Interestingly enough, it seems that a lot of publicists and other professionals in the publishing industry interpreted my initial post as an announcement that I wouldn't be doing any giveaways anymore. Let me reassure everyone by saying that this has never been considered. Many people appeared alarmed and concerned, for the Hotlist has become the perfect venue to give exposure to authors and their books. I'm acutely aware of this fact, and I don't want things to change.

Having said that, I will reduce the number of contests I do on the Hotlist. Six different giveaways in the span of about two weeks earlier this month proved to be too much, especially since other websites and blogs were announcing their own giveaways during that same period. Providing exposure to good writers and their work has always been this blog's mission. And yet, just how much exposure does one get when there are about ten simultaneous contests running out there? I'm conscious that, as owners of SFF blogs and websites, were are more or less trying to do the same thing. Hence, occasional overlapping is inevitable. But when different sites run the exact same contests, then such giveaways suffer from overexposure. Which, in the end, isn't good for anyone.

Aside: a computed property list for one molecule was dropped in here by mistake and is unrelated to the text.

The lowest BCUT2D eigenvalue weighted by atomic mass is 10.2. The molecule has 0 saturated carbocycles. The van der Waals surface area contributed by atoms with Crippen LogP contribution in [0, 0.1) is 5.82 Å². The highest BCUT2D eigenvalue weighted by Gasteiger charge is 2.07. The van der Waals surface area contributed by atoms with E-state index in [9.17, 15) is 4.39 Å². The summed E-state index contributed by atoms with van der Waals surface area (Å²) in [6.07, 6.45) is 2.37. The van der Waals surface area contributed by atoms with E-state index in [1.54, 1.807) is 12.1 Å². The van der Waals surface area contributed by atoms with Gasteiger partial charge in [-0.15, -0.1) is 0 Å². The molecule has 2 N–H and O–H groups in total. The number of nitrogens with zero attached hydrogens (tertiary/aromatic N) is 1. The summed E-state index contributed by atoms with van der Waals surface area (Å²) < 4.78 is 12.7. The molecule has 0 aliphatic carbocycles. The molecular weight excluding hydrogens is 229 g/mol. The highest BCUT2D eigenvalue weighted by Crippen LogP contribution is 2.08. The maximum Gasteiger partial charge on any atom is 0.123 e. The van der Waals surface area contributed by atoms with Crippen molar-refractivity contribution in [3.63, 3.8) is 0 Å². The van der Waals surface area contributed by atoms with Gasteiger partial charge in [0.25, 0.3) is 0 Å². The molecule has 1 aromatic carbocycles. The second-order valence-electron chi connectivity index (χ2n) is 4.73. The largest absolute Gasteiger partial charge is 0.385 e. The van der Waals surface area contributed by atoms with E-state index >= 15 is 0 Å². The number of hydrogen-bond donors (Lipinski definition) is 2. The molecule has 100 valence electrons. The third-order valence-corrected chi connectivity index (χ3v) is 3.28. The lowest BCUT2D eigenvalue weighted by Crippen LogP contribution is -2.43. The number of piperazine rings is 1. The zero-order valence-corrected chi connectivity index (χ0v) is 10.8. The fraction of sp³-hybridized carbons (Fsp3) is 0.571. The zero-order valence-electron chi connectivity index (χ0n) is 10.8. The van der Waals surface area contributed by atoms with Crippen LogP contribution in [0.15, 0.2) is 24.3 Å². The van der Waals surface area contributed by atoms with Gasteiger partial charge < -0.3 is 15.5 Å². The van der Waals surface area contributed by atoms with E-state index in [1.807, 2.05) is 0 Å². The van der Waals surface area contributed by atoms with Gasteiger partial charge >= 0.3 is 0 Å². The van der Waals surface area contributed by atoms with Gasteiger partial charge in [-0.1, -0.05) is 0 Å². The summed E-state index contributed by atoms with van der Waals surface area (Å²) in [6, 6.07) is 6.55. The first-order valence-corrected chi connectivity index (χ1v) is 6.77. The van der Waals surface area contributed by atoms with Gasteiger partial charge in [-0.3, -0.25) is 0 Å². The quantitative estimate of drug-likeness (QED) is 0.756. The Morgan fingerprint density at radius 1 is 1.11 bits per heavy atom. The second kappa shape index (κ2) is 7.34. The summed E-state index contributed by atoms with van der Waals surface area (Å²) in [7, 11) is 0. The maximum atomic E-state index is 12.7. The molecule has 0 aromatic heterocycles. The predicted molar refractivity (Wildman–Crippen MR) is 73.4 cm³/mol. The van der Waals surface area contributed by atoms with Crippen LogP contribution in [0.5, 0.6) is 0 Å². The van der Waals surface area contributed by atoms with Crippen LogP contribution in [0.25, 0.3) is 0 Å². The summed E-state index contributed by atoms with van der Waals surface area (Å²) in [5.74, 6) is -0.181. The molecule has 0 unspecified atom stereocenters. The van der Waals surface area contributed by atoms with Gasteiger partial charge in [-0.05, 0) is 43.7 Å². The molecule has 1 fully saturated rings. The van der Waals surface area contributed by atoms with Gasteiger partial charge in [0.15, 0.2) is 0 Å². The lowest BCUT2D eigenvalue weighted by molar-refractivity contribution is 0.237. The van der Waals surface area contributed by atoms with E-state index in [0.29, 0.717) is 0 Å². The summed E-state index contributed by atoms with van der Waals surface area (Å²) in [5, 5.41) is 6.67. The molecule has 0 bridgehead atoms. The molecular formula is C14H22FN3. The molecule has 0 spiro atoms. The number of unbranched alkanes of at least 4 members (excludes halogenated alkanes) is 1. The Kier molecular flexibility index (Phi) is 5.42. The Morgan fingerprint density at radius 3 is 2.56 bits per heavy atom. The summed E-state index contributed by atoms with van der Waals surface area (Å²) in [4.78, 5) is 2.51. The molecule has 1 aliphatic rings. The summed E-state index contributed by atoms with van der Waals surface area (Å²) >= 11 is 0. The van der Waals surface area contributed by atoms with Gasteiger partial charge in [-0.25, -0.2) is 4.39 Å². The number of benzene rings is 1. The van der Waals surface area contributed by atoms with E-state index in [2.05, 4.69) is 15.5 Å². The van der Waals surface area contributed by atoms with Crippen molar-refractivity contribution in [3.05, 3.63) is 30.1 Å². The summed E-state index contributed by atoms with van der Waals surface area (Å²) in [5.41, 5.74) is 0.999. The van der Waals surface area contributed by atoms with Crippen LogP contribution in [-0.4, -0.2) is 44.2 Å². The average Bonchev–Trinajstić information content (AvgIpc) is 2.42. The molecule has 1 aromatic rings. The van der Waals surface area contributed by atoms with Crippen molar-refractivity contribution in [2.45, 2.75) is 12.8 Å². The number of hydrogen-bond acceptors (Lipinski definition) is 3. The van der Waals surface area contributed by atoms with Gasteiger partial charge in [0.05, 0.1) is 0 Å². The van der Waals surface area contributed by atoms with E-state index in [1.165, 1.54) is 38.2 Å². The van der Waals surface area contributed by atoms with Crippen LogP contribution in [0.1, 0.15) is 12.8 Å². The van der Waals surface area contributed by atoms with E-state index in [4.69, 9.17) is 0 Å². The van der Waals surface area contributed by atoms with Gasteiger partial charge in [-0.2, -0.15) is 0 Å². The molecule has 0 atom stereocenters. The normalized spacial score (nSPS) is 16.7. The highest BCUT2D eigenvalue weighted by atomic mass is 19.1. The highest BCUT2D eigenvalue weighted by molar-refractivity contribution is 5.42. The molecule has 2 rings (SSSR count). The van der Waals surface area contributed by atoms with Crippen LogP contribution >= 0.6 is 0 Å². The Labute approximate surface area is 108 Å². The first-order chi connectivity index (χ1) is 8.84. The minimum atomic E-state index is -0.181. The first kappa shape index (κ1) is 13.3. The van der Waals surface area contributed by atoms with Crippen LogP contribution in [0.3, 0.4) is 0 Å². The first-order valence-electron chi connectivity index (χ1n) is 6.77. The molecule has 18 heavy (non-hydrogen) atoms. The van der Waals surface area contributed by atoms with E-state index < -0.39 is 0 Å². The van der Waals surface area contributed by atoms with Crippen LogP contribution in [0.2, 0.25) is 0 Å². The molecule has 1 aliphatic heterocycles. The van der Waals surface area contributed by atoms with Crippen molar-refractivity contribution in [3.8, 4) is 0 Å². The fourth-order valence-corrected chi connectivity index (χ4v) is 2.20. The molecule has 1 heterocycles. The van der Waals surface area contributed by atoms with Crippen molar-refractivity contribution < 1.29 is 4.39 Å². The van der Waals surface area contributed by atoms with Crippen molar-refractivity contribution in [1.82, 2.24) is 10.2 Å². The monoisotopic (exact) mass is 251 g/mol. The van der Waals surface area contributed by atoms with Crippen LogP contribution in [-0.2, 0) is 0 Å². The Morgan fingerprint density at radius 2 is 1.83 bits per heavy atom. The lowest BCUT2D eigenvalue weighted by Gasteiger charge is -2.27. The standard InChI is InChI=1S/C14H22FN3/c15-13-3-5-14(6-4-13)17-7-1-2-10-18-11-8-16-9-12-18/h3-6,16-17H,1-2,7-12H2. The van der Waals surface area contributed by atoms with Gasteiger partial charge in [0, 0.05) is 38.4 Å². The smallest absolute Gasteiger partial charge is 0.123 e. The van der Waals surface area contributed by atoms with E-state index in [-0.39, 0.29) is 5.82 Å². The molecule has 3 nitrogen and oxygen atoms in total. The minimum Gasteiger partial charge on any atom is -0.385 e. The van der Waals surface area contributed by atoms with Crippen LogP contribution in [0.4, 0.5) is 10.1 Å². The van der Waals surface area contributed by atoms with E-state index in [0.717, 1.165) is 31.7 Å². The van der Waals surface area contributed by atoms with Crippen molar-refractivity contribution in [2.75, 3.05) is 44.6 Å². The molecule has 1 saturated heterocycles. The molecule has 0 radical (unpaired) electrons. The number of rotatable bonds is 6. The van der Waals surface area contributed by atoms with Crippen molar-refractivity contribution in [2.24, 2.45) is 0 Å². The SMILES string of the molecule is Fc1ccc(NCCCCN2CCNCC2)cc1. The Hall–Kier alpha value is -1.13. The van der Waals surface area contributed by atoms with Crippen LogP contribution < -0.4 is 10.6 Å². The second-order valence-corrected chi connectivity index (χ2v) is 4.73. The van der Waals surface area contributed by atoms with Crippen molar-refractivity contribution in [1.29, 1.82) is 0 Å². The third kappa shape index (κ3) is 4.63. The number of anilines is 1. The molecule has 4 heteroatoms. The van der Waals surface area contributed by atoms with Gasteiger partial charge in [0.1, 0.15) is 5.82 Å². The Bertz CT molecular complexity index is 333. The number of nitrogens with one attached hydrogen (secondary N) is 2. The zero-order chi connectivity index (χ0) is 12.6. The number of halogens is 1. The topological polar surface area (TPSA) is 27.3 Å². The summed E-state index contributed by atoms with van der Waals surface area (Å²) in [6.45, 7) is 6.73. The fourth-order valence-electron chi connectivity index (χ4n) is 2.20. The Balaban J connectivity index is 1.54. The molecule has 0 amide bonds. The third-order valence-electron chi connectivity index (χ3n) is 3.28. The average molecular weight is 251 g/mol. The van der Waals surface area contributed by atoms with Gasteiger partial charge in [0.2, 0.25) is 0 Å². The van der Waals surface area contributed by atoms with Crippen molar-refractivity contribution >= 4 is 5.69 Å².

Graeme came to me, asking what we could potentially do between us to prevent blogs and website from becoming venues whose only function will sooner or later become to advertize what publishers are willing to supply. Could we somehow police ourselves? Honestly, I don't think that's possible. In any event, a blog is a very personal thing. So it all comes down to each of us. What is more important -- popularity or credibility?